Claude Giroux was, to put it mildly (and family-friendly), extremely unhappy with himself after the first period of Wednesday’s game in Boston. A turnover on his part had led to one Boston goal; his high-sticking penalty later in the period provided a power play on which the Bruins also scored. Giroux went as far as calling it one of the worst professional periods he’s ever played. Then in the second period, the Flyers seemed flat while falling behind 4-2.
Even Danny Briere, watching at home, was concerned.
“That second period, it’s like they had nothing,” said Briere, who was speaking with the media Friday in advance of his retirement night on Tuesday. “No jump, no energy, second on pucks anywhere. And I thought ‘Oh my God, this is going to be a long night.’”
But two periods later, the Flyers turned the game around, and Giroux led the way. His goal in the third period cut the Flyers’ two-goal deficit in half, and then his sixth career overtime game-winning goal finished off the comeback.
“I think that third period we came as a team and started helping each other,” he said. “When we started doing our own job and not trying to make other people’s jobs, I think that’s when we started to be successful.”
It was a deflection of credit by Giroux, which is not surprising. It was certainly a team effort and he was quick to credit his teammates. But in the nature of bouncing back from a tough first period, it was a performance that personified the Flyers captain and his approach to his job.
“Leadership is about accountability, when it really comes down to it, and I think we all know inside this locker room how accountable [Claude] is,” said Flyers head coach Dave Hakstol. “A couple things didn’t go right early in that hockey game. I thought he showed good mental toughness. He showed a lot of will to go out and turn things around. I think it was him and a lot of other guys in the locker room that went out and did that. Anybody in this room would tell you they wouldn’t expect anything different.”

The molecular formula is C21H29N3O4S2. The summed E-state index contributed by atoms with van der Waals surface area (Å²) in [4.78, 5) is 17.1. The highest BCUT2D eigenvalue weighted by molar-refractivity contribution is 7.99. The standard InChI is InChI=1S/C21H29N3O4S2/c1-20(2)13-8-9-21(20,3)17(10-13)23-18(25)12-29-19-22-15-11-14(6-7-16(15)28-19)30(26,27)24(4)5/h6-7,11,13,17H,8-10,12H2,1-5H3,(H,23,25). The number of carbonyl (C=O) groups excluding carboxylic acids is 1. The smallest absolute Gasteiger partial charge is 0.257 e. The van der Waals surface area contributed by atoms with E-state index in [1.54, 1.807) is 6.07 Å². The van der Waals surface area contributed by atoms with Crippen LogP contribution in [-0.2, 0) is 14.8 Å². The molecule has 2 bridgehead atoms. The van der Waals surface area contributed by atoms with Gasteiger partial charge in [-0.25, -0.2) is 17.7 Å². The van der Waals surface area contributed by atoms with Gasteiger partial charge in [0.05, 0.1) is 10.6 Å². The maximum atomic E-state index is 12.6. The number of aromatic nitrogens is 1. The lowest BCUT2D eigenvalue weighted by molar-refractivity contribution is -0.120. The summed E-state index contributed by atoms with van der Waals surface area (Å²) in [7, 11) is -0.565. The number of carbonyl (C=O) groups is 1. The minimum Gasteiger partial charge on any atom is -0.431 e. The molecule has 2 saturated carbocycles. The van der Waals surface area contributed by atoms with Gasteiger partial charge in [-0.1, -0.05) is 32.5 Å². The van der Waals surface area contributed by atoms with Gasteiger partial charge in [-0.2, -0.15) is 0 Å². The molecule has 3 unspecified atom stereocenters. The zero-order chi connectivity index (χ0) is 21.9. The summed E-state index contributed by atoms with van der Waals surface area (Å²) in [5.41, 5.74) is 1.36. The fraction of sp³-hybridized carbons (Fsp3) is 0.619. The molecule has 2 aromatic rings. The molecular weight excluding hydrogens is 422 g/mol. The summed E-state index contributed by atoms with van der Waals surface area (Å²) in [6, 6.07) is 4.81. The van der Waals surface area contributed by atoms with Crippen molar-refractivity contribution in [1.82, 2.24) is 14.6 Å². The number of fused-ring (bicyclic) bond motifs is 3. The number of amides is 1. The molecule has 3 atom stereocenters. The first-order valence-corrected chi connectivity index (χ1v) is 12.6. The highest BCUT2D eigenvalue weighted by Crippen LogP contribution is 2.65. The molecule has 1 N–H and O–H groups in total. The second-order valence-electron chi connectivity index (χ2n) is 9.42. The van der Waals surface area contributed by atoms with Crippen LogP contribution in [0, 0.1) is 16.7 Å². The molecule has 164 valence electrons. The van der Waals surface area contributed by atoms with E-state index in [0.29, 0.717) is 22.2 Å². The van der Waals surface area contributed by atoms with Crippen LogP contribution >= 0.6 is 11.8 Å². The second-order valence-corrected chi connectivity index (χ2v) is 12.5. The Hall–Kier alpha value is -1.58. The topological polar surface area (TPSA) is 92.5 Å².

Giroux’s performance was the type of thing that can pull an already tight-knit team even closer together. And the comeback it anchored – from down two goals on the second game of a back-to-back set, in a building where the Flyers hadn’t won in four years – perhaps shows that this group has matured beyond what most expected. When Jake Voracek said in the preseason that while the Flyers’ roster wasn’t that different, everyone was a year older and a year more experienced, this is the kind of thing he was talking about. In past years, a younger Flyers team might have not had the ability to recover from the first two periods of that game, but now, their resiliency level appears to be notably higher.
“If you make a mistake, it happens,” Voracek said. “It’s a hockey game. Things are going to happen. That’s why he’s the kind of player he is, because he can move on.”
Said Michael Raffl: “That’s leading by example. Everybody has bad games where things are not going your way, and that’s how to handle it; how to deal with it. That sends a message to all of us. I think the biggest thing is in the locker room before he goes out there, he’s really jacked up and he gives everyone energy. I really enjoy playing with him.”
The leadership of Giroux aside, Hakstol is seeing that kind of attitude in all of his players.
“You find a way, you stick with it, scratch and claw a little bit,” Hakstol said. “Sometimes when you do that, and you get a bounce, in effect you can turn the game. So no matter what the situation is, or who we’re playing against, you have a real strong mentality and you go out and get the job done.”
And Briere, who’s been involved in a comeback or two against Boston in his career (see Conference Semifinals, 2010), it’s an indicator early on in the season that the Flyers might be a team that can’t be counted out on any night.
“This is a great sign, to see a team like that come back after playing so poorly in the second period,” he said. “To come back with the energy and find ways to stay in the game and claw their way back in, and a dramatic finish in overtime –that’s the sign of a good, mature team, usually.”